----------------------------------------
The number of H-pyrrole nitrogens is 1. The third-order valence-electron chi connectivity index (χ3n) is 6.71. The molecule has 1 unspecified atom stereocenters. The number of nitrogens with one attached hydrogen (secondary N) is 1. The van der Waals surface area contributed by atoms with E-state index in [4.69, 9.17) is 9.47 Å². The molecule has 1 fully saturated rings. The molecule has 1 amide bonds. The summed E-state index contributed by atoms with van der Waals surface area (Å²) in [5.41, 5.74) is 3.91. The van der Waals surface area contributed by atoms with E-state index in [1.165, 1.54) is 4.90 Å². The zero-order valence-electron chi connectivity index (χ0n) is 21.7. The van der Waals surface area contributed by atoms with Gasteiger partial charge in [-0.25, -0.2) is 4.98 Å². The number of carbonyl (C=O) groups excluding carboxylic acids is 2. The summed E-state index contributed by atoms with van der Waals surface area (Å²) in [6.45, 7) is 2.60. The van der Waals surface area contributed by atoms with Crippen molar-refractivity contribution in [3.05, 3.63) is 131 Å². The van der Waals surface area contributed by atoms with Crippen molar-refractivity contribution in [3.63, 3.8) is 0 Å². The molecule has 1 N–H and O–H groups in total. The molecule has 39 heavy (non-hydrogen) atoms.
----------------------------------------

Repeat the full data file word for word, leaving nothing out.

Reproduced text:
The number of H-pyrrole nitrogens is 1. The third-order valence-electron chi connectivity index (χ3n) is 6.71. The molecule has 1 unspecified atom stereocenters. The number of nitrogens with one attached hydrogen (secondary N) is 1. The van der Waals surface area contributed by atoms with E-state index in [4.69, 9.17) is 9.47 Å². The molecule has 1 fully saturated rings. The molecule has 1 amide bonds. The summed E-state index contributed by atoms with van der Waals surface area (Å²) in [5.41, 5.74) is 3.91. The van der Waals surface area contributed by atoms with E-state index in [1.165, 1.54) is 4.90 Å². The zero-order valence-electron chi connectivity index (χ0n) is 21.7. The van der Waals surface area contributed by atoms with Gasteiger partial charge in [-0.25, -0.2) is 4.98 Å². The number of carbonyl (C=O) groups excluding carboxylic acids is 2. The summed E-state index contributed by atoms with van der Waals surface area (Å²) in [6.45, 7) is 2.60. The van der Waals surface area contributed by atoms with Crippen molar-refractivity contribution in [3.05, 3.63) is 131 Å². The van der Waals surface area contributed by atoms with Crippen molar-refractivity contribution in [3.63, 3.8) is 0 Å². The molecule has 1 N–H and O–H groups in total. The molecule has 39 heavy (non-hydrogen) atoms.